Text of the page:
Saturday, 2 July 2016

The startling 80-20 rule

The 80-20 rule, a.k.a. the Pareto principle, states that roughly 80% of the effects come from 20% of the causes. For example, in business, 20% of customers equal 80% of sales, or you could say 80% of the profit comes from 20% of customers. 

I analysed my past transactions from different angles. My winning trades account for 57% of the total trades while losing trades stand at 43%. This is a bit surprise to me, because I always thought I lost more. It is now clear to me, that I magnify my losses and minify my victories, such that I self-blaming when losing, and feel nothing but want to earn more when winning -- an unconscious action (I can talk about this ceaselessly, but this is not the main point of this article).

Another thing I found startling is that 80% of the amount won comes from only 20% of the winning trades. Similarly, 80% of the amount lost comes from 20% of the losing trades. To make things clear, let say I profited RM 100K in 20 winning trades. Then, the 80K profit (80% of 100K) comes from only 4 winning trades (20% of the total winning trade). The rest 20K comes from 16 winning trades. The same applies to the losing trades.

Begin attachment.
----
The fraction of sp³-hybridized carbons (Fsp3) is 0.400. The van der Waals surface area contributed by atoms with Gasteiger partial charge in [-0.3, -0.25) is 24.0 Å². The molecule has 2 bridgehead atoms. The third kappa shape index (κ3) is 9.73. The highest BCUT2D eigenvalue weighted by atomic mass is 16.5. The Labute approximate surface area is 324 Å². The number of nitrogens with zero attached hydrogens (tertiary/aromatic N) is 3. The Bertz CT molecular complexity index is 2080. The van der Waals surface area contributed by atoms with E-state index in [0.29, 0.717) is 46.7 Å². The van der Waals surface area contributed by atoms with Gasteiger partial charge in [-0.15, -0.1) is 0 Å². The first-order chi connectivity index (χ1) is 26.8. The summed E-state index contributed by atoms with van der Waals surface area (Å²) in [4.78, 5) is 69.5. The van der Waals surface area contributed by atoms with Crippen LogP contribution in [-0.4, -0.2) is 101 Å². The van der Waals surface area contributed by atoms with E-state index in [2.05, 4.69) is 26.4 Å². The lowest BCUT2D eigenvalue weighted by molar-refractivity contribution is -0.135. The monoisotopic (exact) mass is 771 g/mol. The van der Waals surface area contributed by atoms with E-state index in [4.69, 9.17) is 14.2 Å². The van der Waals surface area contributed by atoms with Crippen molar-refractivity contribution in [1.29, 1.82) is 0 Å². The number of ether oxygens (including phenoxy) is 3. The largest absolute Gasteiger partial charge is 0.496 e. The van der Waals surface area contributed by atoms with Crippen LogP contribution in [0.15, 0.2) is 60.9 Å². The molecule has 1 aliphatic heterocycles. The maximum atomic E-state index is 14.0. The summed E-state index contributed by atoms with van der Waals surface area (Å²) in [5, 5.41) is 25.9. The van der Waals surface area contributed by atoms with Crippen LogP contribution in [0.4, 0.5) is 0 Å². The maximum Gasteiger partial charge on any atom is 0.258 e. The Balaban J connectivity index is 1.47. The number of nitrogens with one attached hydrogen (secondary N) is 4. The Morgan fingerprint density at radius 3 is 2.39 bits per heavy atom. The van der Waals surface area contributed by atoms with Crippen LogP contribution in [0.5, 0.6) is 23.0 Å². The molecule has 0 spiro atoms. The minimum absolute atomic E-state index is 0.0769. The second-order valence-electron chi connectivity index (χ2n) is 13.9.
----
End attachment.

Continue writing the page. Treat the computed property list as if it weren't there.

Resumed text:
What a surprise.. Really?

The big question is: SO WHAT?

On the winning trades, focusing on the potential top 20% will boost the profit significantly. If the company is doing good, then just let the profit runs. On the other hand, limiting the losing trades, i.e., cut lose when necessary will prevent further losses. This will ensure that the losing trade will not belong to the top 20% that contributes to the significant loss. However, cut loss is something people don't like to do. I think the main reason is that cut loss means admitting our own mistake, and people always find it hard to admit their own mistakes (another unconscious action). But my past transactions have come down to this startling 80-20 rule. Thus, in the future, I will keep in mind of this

You are welcome to do your own analysis to find out if your past transactions follow this amazing rule.

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